Very Nearly Rev Hannah Malcolm, project co-ordinator at God and the Big Bang, 2019 Theology Slam winner

The Invisible Magic Friend has decided to send another earthquake to the people of Haiti. We mustn’t blame the victim, but the suffering is all our fault.

I learned that in my theology class. Pretty neat, eh?

You’re welcome.

4 thoughts on “Very Nearly Rev Hannah Malcolm, project co-ordinator at God and the Big Bang, 2019 Theology Slam winner

  1. Have we entered an alternative reality where barking-mad street preacher-style thinking is now acceptable on TFTD?
    The Very Nearly Rev likes to believe her Invisible Magic Friend didn’t cause the tragic earthquake and it’s obviously not helping the rescue & clean-up operations so what does it do apart from give her warm feelings and get her a place on national radio?
    This sort of theo-babble will drive down the dwindling numbers of UK Christians even further…
    …so, thanks, Beeb, keep ’em coming.


  2. If anyone wants an example of the stunning level of convoluted, square-circling mental acrobatics to which theobabbling apologists will stoop to try and convince us – and themselves – that there is a pious escape hatch out of the problem of ‘natural evil’, then there’s no better than this TFTD.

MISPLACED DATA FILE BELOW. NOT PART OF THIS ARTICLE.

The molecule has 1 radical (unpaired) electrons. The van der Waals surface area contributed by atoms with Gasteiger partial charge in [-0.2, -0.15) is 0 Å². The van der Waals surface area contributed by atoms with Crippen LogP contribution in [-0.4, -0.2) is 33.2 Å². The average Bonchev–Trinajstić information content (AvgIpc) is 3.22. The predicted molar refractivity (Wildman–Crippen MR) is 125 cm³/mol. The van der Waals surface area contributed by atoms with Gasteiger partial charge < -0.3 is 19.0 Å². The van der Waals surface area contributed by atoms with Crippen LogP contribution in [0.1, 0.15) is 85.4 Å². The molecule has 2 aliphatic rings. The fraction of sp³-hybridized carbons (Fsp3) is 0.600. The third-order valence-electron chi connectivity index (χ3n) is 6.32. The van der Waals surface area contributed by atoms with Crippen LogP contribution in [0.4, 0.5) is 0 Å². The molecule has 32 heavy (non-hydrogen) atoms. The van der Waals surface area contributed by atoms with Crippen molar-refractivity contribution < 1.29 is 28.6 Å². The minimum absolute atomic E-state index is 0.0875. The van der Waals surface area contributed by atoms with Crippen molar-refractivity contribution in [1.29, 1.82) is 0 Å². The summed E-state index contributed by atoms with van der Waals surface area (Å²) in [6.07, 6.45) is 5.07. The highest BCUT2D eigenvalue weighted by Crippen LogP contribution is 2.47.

This made Giles look like an amateur.


  3. Shorn of all the theobabble, Hannah Malcolm’s points seem to be that manmade climate change has made the effects of natural disasters such as earthquakes that much worse; and that the rest of the world isn’t doing enough to help. She might have added that for decades the Haitians have suffered under a series of corrupt, incompetent and superstitious governments (compare Haiti with the Dominican Republic, which shares the island of Hispaniola, and which has had the fastest-growing economy in the West for the past 25 years [Wikipedia]).

    So where does the IMF come in? Where was it when a church collapsed onto a congregation celebrating massed weddings and baptisms, killing dozens of people? There was a clip on last night’s news of a bereaved man saying, in effect, ‘Why should I believe in God any more?’ Why indeed. The likes of Hannah Malcolm need to face up to the likelihood that their IMF doesn’t exist, except as a meme in some people’s brains, and is certainly not going to lift a finger to help with any of our problems. We’re on our own.


  4. Ah, the difficult philosophical idea for the religious of natural evil.
    No natural phenomenon is evil, it can only be seen as evil by the human mind when it causes a problem for humans. As a species we have learnt that natural and other risks can be mitigated by planning ahead.
    Adding a supernatural aspect to the problem so we are asked to wonder why our IMF would allow such a thing to happen is unnecessary.
    Cheap earthquake proof buildings would help, but if the builders can’t afford, or don’t know how to make them, then we will continue to see deaths from collapsed buildings.
    Of course, there is always the option of praying, but despite thousands of years of experimentation this has yet to been shown to have any use but is still offered instead of practical measures by the likes of Ms Malcolm.


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